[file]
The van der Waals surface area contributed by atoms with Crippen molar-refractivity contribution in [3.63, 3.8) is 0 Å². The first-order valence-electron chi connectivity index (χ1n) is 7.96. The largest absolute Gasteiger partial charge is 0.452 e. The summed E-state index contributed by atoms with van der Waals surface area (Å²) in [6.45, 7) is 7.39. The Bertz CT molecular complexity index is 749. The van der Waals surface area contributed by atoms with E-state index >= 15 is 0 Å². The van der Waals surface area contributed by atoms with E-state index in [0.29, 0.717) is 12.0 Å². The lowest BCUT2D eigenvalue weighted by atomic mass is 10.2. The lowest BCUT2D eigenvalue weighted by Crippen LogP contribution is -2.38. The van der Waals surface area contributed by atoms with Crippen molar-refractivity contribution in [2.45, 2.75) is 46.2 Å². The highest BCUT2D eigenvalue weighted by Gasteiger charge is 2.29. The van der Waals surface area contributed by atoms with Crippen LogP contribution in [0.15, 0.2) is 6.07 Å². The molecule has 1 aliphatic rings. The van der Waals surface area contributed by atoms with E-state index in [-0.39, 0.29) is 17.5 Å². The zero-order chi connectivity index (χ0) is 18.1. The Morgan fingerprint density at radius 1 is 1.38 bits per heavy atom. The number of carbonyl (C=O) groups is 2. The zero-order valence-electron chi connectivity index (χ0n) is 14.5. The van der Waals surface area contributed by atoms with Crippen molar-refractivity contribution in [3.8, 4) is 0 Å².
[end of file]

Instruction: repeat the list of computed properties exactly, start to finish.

The van der Waals surface area contributed by atoms with Crippen molar-refractivity contribution in [3.63, 3.8) is 0 Å². The first-order valence-electron chi connectivity index (χ1n) is 7.96. The largest absolute Gasteiger partial charge is 0.452 e. The summed E-state index contributed by atoms with van der Waals surface area (Å²) in [6.45, 7) is 7.39. The Bertz CT molecular complexity index is 749. The van der Waals surface area contributed by atoms with E-state index >= 15 is 0 Å². The van der Waals surface area contributed by atoms with E-state index in [0.29, 0.717) is 12.0 Å². The lowest BCUT2D eigenvalue weighted by atomic mass is 10.2. The lowest BCUT2D eigenvalue weighted by Crippen LogP contribution is -2.38. The van der Waals surface area contributed by atoms with Crippen molar-refractivity contribution in [2.45, 2.75) is 46.2 Å². The highest BCUT2D eigenvalue weighted by Gasteiger charge is 2.29. The van der Waals surface area contributed by atoms with Crippen LogP contribution in [0.15, 0.2) is 6.07 Å². The molecule has 1 aliphatic rings. The van der Waals surface area contributed by atoms with E-state index in [-0.39, 0.29) is 17.5 Å². The zero-order chi connectivity index (χ0) is 18.1. The Morgan fingerprint density at radius 1 is 1.38 bits per heavy atom. The number of carbonyl (C=O) groups is 2. The zero-order valence-electron chi connectivity index (χ0n) is 14.5. The van der Waals surface area contributed by atoms with Crippen molar-refractivity contribution in [3.8, 4) is 0 Å².